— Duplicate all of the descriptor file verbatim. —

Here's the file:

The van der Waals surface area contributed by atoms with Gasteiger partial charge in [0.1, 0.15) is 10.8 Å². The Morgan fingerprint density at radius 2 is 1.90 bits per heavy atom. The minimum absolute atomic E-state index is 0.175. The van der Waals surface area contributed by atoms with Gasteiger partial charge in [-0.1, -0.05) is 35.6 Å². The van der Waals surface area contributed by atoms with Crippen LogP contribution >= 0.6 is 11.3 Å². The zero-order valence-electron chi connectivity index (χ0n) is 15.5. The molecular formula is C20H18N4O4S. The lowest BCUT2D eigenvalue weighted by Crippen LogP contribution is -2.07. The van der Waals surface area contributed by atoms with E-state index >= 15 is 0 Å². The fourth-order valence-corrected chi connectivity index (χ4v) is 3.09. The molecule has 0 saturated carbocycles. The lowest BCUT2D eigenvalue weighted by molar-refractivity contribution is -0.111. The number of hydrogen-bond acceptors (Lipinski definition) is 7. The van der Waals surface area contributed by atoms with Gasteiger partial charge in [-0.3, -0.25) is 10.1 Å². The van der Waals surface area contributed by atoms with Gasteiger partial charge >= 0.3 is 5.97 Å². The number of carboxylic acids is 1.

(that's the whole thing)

The van der Waals surface area contributed by atoms with Gasteiger partial charge in [0.1, 0.15) is 10.8 Å². The Morgan fingerprint density at radius 2 is 1.90 bits per heavy atom. The minimum absolute atomic E-state index is 0.175. The van der Waals surface area contributed by atoms with Gasteiger partial charge in [-0.1, -0.05) is 35.6 Å². The van der Waals surface area contributed by atoms with Crippen LogP contribution >= 0.6 is 11.3 Å². The zero-order valence-electron chi connectivity index (χ0n) is 15.5. The molecular formula is C20H18N4O4S. The lowest BCUT2D eigenvalue weighted by Crippen LogP contribution is -2.07. The van der Waals surface area contributed by atoms with E-state index >= 15 is 0 Å². The fourth-order valence-corrected chi connectivity index (χ4v) is 3.09. The molecule has 0 saturated carbocycles. The lowest BCUT2D eigenvalue weighted by molar-refractivity contribution is -0.111. The number of hydrogen-bond acceptors (Lipinski definition) is 7. The van der Waals surface area contributed by atoms with Gasteiger partial charge in [-0.3, -0.25) is 10.1 Å². The van der Waals surface area contributed by atoms with Gasteiger partial charge >= 0.3 is 5.97 Å². The number of carboxylic acids is 1.